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research, research, research! Visit a few Quilt Guilds in your area, find out who does their longarming. How many longarmers are in the area? What are they charging for their work? What is the waiting period to get your quilt back from them? Remember it takes a long time to get a client base going. Alot of people say they are swamped with work but then they have been doing it for quite awhile. I bought my longarm in December and was all excited about a new business. I did the research, advertised, did the whole bit. I later found out that someone else bought one the exact same day I did, and others were quilting on their regular machines. I am lucky if I get one quilt a week in. The people that bring me a quilt usually are the same ones that bring back another one but it takes time and word of mouth to get going. Needless to say the money is not there. I am glad that I am able to not have to depend on it for a living and that I can pay the machine off without it. So before you jump in with both feet look at all the angles.

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Yes, it is critical that you check out your area for competition. My local guilds are telling me they have several members that are "longarmers". Quilt shops have 1 or 2 quilters they favor, and now that they are selling "quilting machines" (the home versions), their emphasis is selling their machines or time on their machines rather than referring the work out. I purchased my Liberty last September, and I've not regretted the purchase, but I consider that I'm in it for the long haul. My initial steps were: Guilds, shops, advertise. Not the best choices for my area. I also Teach, which has helped me win a consistent group of quilters, with a few referrals. I have had to consider other uses for my machine since I need to keep work moving on it, so last week, I made my first comforter, which gives me another market to consider. Having the ability to continue to pursue what you love doing, despite being turned down in your local area is a big plus. Be strong, keep smiling, and continue to follow up, even if people say no. Eventually they might have a change of heart. Be creative, work on your own projects, think outside the box so to speak. If you love doing it, it won't matter. And, just as a footnote, shops have asked if I will make quilts for others (custom). I was told that $800 for a custom quilt was too cheap....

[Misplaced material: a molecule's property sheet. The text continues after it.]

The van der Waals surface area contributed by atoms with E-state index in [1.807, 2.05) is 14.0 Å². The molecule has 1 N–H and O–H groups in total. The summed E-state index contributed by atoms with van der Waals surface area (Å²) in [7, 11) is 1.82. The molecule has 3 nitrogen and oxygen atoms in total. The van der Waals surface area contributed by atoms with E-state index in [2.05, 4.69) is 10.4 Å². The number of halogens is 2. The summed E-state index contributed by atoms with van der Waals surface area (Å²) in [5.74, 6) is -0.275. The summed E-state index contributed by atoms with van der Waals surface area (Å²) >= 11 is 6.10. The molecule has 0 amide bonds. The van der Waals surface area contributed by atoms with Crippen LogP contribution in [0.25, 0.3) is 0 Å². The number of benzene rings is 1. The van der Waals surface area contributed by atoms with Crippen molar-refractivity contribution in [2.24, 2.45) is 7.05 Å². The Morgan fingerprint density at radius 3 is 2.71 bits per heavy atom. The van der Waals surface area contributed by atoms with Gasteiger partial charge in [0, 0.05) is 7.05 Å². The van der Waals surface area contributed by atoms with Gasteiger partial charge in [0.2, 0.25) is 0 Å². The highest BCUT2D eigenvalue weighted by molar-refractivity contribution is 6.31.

cynthia


Can you quilt it out?

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Guest LA

If you are interested in some sample business plans to get started in your research, let me know.

It will assist you in thinking about how to market your self & keeping your goals on target. ;)

Let me now how I can help!

(name removed)

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Thanks to all for the replies

Linda,

If you have any information on business plans that would be helpful, I would be greatful for it. I thought that what I signed up for on the apqs website was to get information on starting up a business (business plans, machine info) I did get machine info and that is very helpful on decideing which machine I would like but nothing in it about how to start a business. Which is what the heading said. This is my first real experience with research on the web and this is the first time I have ever gone any farther than just talking about starting a business. wow how scarey. Thank you Theresa

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Hi everyone,